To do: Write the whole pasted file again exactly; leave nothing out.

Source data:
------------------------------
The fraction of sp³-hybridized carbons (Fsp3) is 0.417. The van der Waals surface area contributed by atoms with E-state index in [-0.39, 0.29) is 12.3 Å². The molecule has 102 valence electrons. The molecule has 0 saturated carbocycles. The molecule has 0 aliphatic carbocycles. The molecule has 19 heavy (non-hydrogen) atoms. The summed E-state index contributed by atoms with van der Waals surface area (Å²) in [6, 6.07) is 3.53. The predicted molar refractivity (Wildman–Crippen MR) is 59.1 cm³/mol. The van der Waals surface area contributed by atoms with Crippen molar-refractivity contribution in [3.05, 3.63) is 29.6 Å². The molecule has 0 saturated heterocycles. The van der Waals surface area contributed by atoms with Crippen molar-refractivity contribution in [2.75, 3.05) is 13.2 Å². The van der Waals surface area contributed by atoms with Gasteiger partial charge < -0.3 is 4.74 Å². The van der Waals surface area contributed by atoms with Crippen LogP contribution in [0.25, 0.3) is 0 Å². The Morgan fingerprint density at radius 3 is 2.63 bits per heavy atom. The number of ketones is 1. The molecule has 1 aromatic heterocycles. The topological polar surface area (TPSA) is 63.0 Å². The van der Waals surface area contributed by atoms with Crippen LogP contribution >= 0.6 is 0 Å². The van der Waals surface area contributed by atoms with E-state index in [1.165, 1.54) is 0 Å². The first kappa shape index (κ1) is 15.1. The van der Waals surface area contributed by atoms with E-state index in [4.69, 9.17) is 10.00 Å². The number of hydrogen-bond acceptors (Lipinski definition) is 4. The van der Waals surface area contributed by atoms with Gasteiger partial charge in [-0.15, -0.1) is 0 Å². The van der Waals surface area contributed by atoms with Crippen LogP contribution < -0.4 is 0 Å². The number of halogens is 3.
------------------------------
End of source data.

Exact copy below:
The fraction of sp³-hybridized carbons (Fsp3) is 0.417. The van der Waals surface area contributed by atoms with E-state index in [-0.39, 0.29) is 12.3 Å². The molecule has 102 valence electrons. The molecule has 0 saturated carbocycles. The molecule has 0 aliphatic carbocycles. The molecule has 19 heavy (non-hydrogen) atoms. The summed E-state index contributed by atoms with van der Waals surface area (Å²) in [6, 6.07) is 3.53. The predicted molar refractivity (Wildman–Crippen MR) is 59.1 cm³/mol. The van der Waals surface area contributed by atoms with Crippen molar-refractivity contribution in [3.05, 3.63) is 29.6 Å². The molecule has 0 saturated heterocycles. The van der Waals surface area contributed by atoms with Crippen molar-refractivity contribution in [2.75, 3.05) is 13.2 Å². The van der Waals surface area contributed by atoms with Gasteiger partial charge < -0.3 is 4.74 Å². The van der Waals surface area contributed by atoms with Crippen LogP contribution in [0.25, 0.3) is 0 Å². The Morgan fingerprint density at radius 3 is 2.63 bits per heavy atom. The number of ketones is 1. The molecule has 1 aromatic heterocycles. The topological polar surface area (TPSA) is 63.0 Å². The van der Waals surface area contributed by atoms with Crippen LogP contribution >= 0.6 is 0 Å². The van der Waals surface area contributed by atoms with E-state index in [1.165, 1.54) is 0 Å². The first kappa shape index (κ1) is 15.1. The van der Waals surface area contributed by atoms with E-state index in [4.69, 9.17) is 10.00 Å². The number of hydrogen-bond acceptors (Lipinski definition) is 4. The van der Waals surface area contributed by atoms with Gasteiger partial charge in [-0.15, -0.1) is 0 Å². The van der Waals surface area contributed by atoms with Crippen LogP contribution < -0.4 is 0 Å². The number of halogens is 3.